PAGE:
In the 1840s the librarian Thomas Watts developed early data processing techniques for The British Library. “The Elastic System” created an interactive mosaic portrait of Watts composed of 4,300 books. When a book was requested it was removed to gradually reveal images of the staff working in the library's underground storage basements. This was made possible by a live connection to The British Library's requesting database  - the first time they had allowed an artwork to have access to their operational infrastructure (from Sept 2016 to April 2020). “The Elastic System” encapsulates the many layers of the information ecology that makes up The British Library: visual, digital and infrastructural systems in co-operation as a dynamic body of data.  

“The Elastic System” has been exhibited as an installation at The British Library, the Digital Catapult London and Hartley Library Southampton University and presented in symposia such as at the Liverpool Biennale and Anglia Ruskin University.  It is now publically available at www.ElasticSystem.net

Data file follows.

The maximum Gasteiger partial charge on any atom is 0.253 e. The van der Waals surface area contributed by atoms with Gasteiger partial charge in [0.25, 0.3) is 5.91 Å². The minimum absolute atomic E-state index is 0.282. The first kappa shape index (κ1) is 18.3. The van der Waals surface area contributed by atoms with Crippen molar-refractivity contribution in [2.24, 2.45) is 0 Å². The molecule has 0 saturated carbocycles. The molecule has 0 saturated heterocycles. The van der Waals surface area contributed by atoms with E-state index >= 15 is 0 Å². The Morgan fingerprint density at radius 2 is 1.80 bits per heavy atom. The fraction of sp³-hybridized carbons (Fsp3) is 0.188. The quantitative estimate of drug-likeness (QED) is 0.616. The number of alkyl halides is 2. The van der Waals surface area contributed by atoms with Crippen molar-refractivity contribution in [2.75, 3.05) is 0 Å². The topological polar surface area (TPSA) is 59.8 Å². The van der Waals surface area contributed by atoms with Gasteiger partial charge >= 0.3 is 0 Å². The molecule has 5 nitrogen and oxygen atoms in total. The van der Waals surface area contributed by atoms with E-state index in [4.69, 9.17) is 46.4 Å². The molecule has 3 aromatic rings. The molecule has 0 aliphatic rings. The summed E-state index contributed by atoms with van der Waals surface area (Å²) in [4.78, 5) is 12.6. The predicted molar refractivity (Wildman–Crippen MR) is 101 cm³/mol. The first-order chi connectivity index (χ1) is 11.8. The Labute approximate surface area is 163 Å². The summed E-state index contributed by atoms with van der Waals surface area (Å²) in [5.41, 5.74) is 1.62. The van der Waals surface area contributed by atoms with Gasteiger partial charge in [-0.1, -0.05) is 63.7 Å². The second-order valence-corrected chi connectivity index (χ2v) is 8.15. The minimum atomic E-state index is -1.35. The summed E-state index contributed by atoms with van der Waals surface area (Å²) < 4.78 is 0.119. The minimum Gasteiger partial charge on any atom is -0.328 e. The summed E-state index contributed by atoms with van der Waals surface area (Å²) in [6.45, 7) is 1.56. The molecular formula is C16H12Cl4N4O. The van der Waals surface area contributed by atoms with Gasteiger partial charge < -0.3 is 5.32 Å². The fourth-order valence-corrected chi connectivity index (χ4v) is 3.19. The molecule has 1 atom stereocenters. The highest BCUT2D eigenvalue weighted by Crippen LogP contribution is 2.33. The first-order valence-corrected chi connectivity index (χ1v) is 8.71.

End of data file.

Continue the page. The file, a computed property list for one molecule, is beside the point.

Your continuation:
BL Living Knowledge Blog: “The Elastic System: What Can You Do with a Library?”, 24th November 2017. 

The background research was also disseminated in 72 Tweets during Summer 2018. 

An animated data visualisation showing how British Library accessions have spread globally since its founding in 1753: “Knowledge Migration”, June 2016. 

 

Artist’s web site: